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Judge rebukes child welfare agency for withholding data on deaths

The Department of Social Services subverted a law giving access to information on youngsters who died while under its supervision, court says.

January 03, 2013|By Garrett Therolf, Los Angeles Times

A San Diego judge has struck down state child welfare regulations that significantly limited public access to information about minors who die from abuse and neglect.

In a stern rebuke, San Diego County Superior Court Judge Judith F. Hayes said the restrictions were "inconsistent and in conflict" with a law meant to greatly expand disclosures.

The Dec. 28 decision came in a lawsuit against the California Department of Social Services and its director, Will Lightbourne. An agency spokesman said Thursday that Lightbourne has not decided if he will appeal the ruling.

When the Legislature passed that law in 2008, members said they hoped policymakers and the public would use the resulting information to better identify flaws in the states' child welfare system that contribute to fatalities. Indeed, the limited information that has since emerged led to improvements in social worker training and information systems.

But Hayes said the regulations subverted the law's intent by limiting disclosure to cases in which officials determined that children died directly at the hands of their natural parents, guardians or foster parents.

The regulations, introduced by former social services Director John Wagner and firmly upheld by Lightbourne despite objections from child advocates, had the effect of excluding deaths at the hands of other people, including extended relatives and parents' boyfriends or girlfriends.

The regulations also caused the exclusion of cases in which abuse was not the sole factor directly causing the death, including suicides involving children who said they were taking the action to end the abuse of their parents.

Furthermore, the regulations prevented child welfare agencies from releasing case files if there was an objection from the district attorney, but the judge noted that this restriction was also not specified in the law.

Hayes' Dec. 28 ruling called the regulation arbitrary and capricious, and said "the restrictions lead to underreporting or inconsistencies in the reporting of child abuse cases involving fatalities."

Los Angeles County and other jurisdictions have struggled to interpret the regulations. As a result, local officials have implemented the law inconsistently, making comparisons of fatality numbers from one year to the next less meaningful.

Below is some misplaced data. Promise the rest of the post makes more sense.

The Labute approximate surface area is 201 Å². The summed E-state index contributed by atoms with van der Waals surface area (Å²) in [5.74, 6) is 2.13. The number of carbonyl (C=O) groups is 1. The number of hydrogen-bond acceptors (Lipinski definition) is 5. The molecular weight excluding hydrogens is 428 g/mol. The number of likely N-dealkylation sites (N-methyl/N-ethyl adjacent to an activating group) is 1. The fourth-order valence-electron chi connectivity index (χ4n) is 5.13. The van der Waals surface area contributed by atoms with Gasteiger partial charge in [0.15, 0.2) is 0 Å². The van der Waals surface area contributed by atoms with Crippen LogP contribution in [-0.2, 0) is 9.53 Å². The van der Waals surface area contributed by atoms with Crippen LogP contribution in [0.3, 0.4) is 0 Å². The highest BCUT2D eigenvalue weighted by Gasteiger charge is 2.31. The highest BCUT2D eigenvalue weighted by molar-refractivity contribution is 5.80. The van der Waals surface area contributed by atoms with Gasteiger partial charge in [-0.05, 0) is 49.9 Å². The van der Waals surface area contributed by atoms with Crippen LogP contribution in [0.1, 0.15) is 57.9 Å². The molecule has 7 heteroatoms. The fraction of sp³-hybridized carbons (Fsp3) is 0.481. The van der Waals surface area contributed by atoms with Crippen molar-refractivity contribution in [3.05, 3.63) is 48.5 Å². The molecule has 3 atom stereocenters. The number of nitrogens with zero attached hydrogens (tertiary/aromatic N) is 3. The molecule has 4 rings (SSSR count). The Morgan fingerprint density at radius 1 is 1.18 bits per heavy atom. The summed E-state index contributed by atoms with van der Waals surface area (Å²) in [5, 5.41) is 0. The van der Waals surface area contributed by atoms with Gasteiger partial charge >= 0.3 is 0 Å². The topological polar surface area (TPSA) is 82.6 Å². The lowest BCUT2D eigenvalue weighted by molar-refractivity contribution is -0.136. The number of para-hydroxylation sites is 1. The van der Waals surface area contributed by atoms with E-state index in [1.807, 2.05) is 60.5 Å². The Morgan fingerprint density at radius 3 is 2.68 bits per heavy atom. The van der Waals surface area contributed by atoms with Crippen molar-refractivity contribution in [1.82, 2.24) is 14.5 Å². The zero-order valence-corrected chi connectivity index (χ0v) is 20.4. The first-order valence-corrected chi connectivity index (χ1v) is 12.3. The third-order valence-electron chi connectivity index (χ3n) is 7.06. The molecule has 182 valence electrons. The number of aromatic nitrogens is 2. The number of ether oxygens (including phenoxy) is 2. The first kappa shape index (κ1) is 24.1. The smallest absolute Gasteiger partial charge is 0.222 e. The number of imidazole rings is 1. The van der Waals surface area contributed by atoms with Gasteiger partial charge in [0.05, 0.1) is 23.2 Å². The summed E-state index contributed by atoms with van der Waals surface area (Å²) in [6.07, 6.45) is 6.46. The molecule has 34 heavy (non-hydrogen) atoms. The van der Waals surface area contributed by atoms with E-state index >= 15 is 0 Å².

Steve Keane, an attorney who joined with the Children's Advocacy Institute at the University of San Diego Law School to argue the case, said the judge's ruling should clear up disclosure standards.

If authorities determine abuse or neglect at the time of a child's death, the details will be made public, he said. Los Angeles County's child welfare chief, Philip Browning, said he welcomed such a standard even though it would mean social workers will be required to acknowledge more deaths of children who had been under the department's watch.

"I'm a firm believer in having the regulations be very clear," Browning said Thursday. Browning said he hoped to spend less time in high-level deliberations discussing whether a case should be disclosed publicly and more time improving systems to prevent future deaths.

"We're going to make mistakes and we are going to just have to own up to them," Browning said. "I know there are going to be situations where we have not done as good a job as we should have...and hopefully we'll use this information to change that."

Lightbourne's nearly two-year tenure in the state post has previously attracted controversy.

After he was appointed by Gov. Jerry Brown in 2011, reporters learned that Lightbourne had been hired under an unusual arrangement designed to skirt a state law that established a lower wage for his job. Lightbourne continued to be paid by Santa Clara County, where he previously served as child welfare chief, and the state reimbursed the county for the full amount. Months later, however, the contract was canceled and he became a state employee subject to the salary cap.

Before taking the state post, Lightbourne had applied to lead Los Angeles County's Department of Children and Family Services. But some officials cooled on his candidacy when he disclosed prior marijuana use, according to two sources involved in the selection process.

Although the officials noted that attitudes on marijuana use have relaxed significantly in California, drug use is often a factor in decisions to remove children from their families.

"Director Lightbourne truthfully and directly answered questions regarding his personal background, including the disclosure of marijuana use as a young man," his spokesman said Thursday.

garrett.therolf@latimes.com

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